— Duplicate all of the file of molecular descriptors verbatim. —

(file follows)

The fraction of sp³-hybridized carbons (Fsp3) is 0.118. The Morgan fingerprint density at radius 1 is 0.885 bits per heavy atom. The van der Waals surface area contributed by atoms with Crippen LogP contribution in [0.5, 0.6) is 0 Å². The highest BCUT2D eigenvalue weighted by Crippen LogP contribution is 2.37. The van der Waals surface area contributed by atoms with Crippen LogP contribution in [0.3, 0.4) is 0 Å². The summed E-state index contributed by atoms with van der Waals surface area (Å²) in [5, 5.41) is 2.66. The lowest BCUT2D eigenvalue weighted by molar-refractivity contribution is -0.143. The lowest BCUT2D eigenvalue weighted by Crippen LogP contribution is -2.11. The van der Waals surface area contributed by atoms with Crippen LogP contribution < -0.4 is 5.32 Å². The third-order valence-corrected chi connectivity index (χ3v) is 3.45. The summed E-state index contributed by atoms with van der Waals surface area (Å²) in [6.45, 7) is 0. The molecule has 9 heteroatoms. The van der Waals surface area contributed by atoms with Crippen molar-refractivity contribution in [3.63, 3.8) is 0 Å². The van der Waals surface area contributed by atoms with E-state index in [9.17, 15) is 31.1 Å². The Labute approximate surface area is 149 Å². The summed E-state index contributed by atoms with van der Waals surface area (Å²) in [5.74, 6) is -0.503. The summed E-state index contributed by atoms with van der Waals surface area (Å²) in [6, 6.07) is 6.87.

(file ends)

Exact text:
The fraction of sp³-hybridized carbons (Fsp3) is 0.118. The Morgan fingerprint density at radius 1 is 0.885 bits per heavy atom. The van der Waals surface area contributed by atoms with Crippen LogP contribution in [0.5, 0.6) is 0 Å². The highest BCUT2D eigenvalue weighted by Crippen LogP contribution is 2.37. The van der Waals surface area contributed by atoms with Crippen LogP contribution in [0.3, 0.4) is 0 Å². The summed E-state index contributed by atoms with van der Waals surface area (Å²) in [5, 5.41) is 2.66. The lowest BCUT2D eigenvalue weighted by molar-refractivity contribution is -0.143. The lowest BCUT2D eigenvalue weighted by Crippen LogP contribution is -2.11. The van der Waals surface area contributed by atoms with Crippen LogP contribution < -0.4 is 5.32 Å². The third-order valence-corrected chi connectivity index (χ3v) is 3.45. The summed E-state index contributed by atoms with van der Waals surface area (Å²) in [6.45, 7) is 0. The molecule has 9 heteroatoms. The van der Waals surface area contributed by atoms with Crippen molar-refractivity contribution in [3.63, 3.8) is 0 Å². The van der Waals surface area contributed by atoms with E-state index in [9.17, 15) is 31.1 Å². The Labute approximate surface area is 149 Å². The summed E-state index contributed by atoms with van der Waals surface area (Å²) in [5.74, 6) is -0.503. The summed E-state index contributed by atoms with van der Waals surface area (Å²) in [6, 6.07) is 6.87.